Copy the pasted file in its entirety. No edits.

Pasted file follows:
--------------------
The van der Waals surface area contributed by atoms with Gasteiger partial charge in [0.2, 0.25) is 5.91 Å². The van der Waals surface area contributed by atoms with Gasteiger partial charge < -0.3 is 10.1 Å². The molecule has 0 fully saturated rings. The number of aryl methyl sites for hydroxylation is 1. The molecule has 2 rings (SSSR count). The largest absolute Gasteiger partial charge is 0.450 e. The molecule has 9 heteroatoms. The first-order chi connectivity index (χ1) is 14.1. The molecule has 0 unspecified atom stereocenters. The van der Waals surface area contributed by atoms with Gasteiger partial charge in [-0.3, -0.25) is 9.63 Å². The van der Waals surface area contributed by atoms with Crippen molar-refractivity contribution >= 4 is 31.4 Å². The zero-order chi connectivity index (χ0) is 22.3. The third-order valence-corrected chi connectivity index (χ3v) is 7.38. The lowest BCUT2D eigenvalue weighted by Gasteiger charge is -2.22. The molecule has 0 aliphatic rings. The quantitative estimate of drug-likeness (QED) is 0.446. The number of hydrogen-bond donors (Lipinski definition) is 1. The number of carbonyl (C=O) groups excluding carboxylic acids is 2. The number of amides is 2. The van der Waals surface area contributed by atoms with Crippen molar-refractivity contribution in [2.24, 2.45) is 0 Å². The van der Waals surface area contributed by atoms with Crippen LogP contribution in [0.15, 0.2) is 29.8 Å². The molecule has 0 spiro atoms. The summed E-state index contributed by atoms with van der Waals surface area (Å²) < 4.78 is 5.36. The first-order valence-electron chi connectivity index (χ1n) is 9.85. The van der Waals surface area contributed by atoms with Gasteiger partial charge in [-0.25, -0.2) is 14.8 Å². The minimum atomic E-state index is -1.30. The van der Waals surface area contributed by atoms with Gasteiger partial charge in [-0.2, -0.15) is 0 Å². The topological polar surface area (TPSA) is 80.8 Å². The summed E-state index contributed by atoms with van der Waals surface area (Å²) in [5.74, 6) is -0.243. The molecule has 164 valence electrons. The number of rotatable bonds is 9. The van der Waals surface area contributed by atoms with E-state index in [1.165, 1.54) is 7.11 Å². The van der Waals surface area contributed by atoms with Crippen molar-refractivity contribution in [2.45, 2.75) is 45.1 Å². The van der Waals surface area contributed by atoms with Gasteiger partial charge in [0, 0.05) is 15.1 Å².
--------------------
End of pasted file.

The van der Waals surface area contributed by atoms with Gasteiger partial charge in [0.2, 0.25) is 5.91 Å². The van der Waals surface area contributed by atoms with Gasteiger partial charge < -0.3 is 10.1 Å². The molecule has 0 fully saturated rings. The number of aryl methyl sites for hydroxylation is 1. The molecule has 2 rings (SSSR count). The largest absolute Gasteiger partial charge is 0.450 e. The molecule has 9 heteroatoms. The first-order chi connectivity index (χ1) is 14.1. The molecule has 0 unspecified atom stereocenters. The van der Waals surface area contributed by atoms with Gasteiger partial charge in [-0.3, -0.25) is 9.63 Å². The van der Waals surface area contributed by atoms with Crippen molar-refractivity contribution >= 4 is 31.4 Å². The zero-order chi connectivity index (χ0) is 22.3. The third-order valence-corrected chi connectivity index (χ3v) is 7.38. The lowest BCUT2D eigenvalue weighted by Gasteiger charge is -2.22. The molecule has 0 aliphatic rings. The quantitative estimate of drug-likeness (QED) is 0.446. The number of hydrogen-bond donors (Lipinski definition) is 1. The number of carbonyl (C=O) groups excluding carboxylic acids is 2. The number of amides is 2. The van der Waals surface area contributed by atoms with Crippen molar-refractivity contribution in [2.24, 2.45) is 0 Å². The van der Waals surface area contributed by atoms with Crippen LogP contribution in [0.15, 0.2) is 29.8 Å². The molecule has 0 spiro atoms. The summed E-state index contributed by atoms with van der Waals surface area (Å²) < 4.78 is 5.36. The first-order valence-electron chi connectivity index (χ1n) is 9.85. The van der Waals surface area contributed by atoms with Gasteiger partial charge in [-0.25, -0.2) is 14.8 Å². The minimum atomic E-state index is -1.30. The van der Waals surface area contributed by atoms with Gasteiger partial charge in [-0.2, -0.15) is 0 Å². The topological polar surface area (TPSA) is 80.8 Å². The summed E-state index contributed by atoms with van der Waals surface area (Å²) in [5.74, 6) is -0.243. The molecule has 164 valence electrons. The number of rotatable bonds is 9. The van der Waals surface area contributed by atoms with E-state index in [1.165, 1.54) is 7.11 Å². The van der Waals surface area contributed by atoms with Crippen molar-refractivity contribution in [2.45, 2.75) is 45.1 Å². The van der Waals surface area contributed by atoms with Gasteiger partial charge in [0, 0.05) is 15.1 Å².